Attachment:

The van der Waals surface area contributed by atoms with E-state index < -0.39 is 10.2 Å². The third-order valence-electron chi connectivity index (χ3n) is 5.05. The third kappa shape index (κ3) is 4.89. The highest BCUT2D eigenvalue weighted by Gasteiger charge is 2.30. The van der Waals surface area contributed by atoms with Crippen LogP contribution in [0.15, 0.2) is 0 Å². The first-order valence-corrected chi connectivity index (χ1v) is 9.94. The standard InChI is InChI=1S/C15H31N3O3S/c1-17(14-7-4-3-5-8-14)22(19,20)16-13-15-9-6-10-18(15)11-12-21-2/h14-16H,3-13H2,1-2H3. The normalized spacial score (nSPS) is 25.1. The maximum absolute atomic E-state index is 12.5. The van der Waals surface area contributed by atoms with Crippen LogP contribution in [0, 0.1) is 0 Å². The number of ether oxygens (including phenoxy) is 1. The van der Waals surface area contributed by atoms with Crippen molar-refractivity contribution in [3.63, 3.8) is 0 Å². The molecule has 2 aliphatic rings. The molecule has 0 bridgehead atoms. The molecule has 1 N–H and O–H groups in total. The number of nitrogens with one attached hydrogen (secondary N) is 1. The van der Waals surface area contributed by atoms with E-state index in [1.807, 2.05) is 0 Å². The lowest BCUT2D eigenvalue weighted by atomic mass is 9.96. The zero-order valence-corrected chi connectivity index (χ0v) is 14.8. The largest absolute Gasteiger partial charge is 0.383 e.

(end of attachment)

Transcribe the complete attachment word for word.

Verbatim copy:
The van der Waals surface area contributed by atoms with E-state index < -0.39 is 10.2 Å². The third-order valence-electron chi connectivity index (χ3n) is 5.05. The third kappa shape index (κ3) is 4.89. The highest BCUT2D eigenvalue weighted by Gasteiger charge is 2.30. The van der Waals surface area contributed by atoms with Crippen LogP contribution in [0.15, 0.2) is 0 Å². The first-order valence-corrected chi connectivity index (χ1v) is 9.94. The standard InChI is InChI=1S/C15H31N3O3S/c1-17(14-7-4-3-5-8-14)22(19,20)16-13-15-9-6-10-18(15)11-12-21-2/h14-16H,3-13H2,1-2H3. The normalized spacial score (nSPS) is 25.1. The maximum absolute atomic E-state index is 12.5. The van der Waals surface area contributed by atoms with Crippen LogP contribution in [0, 0.1) is 0 Å². The number of ether oxygens (including phenoxy) is 1. The van der Waals surface area contributed by atoms with Crippen molar-refractivity contribution in [3.63, 3.8) is 0 Å². The molecule has 2 aliphatic rings. The molecule has 0 bridgehead atoms. The molecule has 1 N–H and O–H groups in total. The number of nitrogens with one attached hydrogen (secondary N) is 1. The van der Waals surface area contributed by atoms with E-state index in [1.807, 2.05) is 0 Å². The lowest BCUT2D eigenvalue weighted by atomic mass is 9.96. The zero-order valence-corrected chi connectivity index (χ0v) is 14.8. The largest absolute Gasteiger partial charge is 0.383 e.